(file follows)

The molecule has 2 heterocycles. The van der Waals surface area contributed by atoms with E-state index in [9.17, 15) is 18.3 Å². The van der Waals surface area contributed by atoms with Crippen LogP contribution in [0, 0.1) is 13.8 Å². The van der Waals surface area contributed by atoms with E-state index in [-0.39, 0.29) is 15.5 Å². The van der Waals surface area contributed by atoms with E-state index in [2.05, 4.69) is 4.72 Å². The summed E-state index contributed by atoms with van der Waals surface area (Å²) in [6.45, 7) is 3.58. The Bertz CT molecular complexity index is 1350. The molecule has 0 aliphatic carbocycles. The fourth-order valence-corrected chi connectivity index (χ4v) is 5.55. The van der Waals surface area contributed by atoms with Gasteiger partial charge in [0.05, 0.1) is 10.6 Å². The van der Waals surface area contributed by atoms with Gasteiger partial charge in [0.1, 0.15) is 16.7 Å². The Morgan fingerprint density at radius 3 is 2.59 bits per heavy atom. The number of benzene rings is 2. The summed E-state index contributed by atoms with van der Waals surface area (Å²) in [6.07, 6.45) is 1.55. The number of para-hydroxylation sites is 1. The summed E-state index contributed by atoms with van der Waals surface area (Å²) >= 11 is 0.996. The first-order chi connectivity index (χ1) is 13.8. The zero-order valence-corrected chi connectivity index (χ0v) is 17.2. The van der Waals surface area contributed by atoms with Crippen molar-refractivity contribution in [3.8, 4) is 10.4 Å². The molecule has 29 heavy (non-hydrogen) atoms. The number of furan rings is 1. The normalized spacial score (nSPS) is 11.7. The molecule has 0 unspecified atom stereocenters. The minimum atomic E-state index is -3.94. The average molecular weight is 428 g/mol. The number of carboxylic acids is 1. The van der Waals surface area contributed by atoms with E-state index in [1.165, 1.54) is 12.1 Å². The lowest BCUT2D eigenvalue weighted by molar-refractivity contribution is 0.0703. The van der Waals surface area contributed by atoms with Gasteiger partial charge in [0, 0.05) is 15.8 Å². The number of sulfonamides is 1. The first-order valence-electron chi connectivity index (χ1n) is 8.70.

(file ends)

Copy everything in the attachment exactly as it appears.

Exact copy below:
The molecule has 2 heterocycles. The van der Waals surface area contributed by atoms with E-state index in [9.17, 15) is 18.3 Å². The van der Waals surface area contributed by atoms with Crippen LogP contribution in [0, 0.1) is 13.8 Å². The van der Waals surface area contributed by atoms with E-state index in [-0.39, 0.29) is 15.5 Å². The van der Waals surface area contributed by atoms with E-state index in [2.05, 4.69) is 4.72 Å². The summed E-state index contributed by atoms with van der Waals surface area (Å²) in [6.45, 7) is 3.58. The Bertz CT molecular complexity index is 1350. The molecule has 0 aliphatic carbocycles. The fourth-order valence-corrected chi connectivity index (χ4v) is 5.55. The van der Waals surface area contributed by atoms with Gasteiger partial charge in [0.05, 0.1) is 10.6 Å². The van der Waals surface area contributed by atoms with Gasteiger partial charge in [0.1, 0.15) is 16.7 Å². The Morgan fingerprint density at radius 3 is 2.59 bits per heavy atom. The number of benzene rings is 2. The summed E-state index contributed by atoms with van der Waals surface area (Å²) in [6.07, 6.45) is 1.55. The number of para-hydroxylation sites is 1. The summed E-state index contributed by atoms with van der Waals surface area (Å²) >= 11 is 0.996. The first-order chi connectivity index (χ1) is 13.8. The zero-order valence-corrected chi connectivity index (χ0v) is 17.2. The van der Waals surface area contributed by atoms with Crippen molar-refractivity contribution in [3.8, 4) is 10.4 Å². The molecule has 29 heavy (non-hydrogen) atoms. The number of furan rings is 1. The normalized spacial score (nSPS) is 11.7. The molecule has 0 unspecified atom stereocenters. The minimum atomic E-state index is -3.94. The average molecular weight is 428 g/mol. The number of carboxylic acids is 1. The van der Waals surface area contributed by atoms with E-state index in [1.165, 1.54) is 12.1 Å². The lowest BCUT2D eigenvalue weighted by molar-refractivity contribution is 0.0703. The van der Waals surface area contributed by atoms with Gasteiger partial charge in [0, 0.05) is 15.8 Å². The number of sulfonamides is 1. The first-order valence-electron chi connectivity index (χ1n) is 8.70.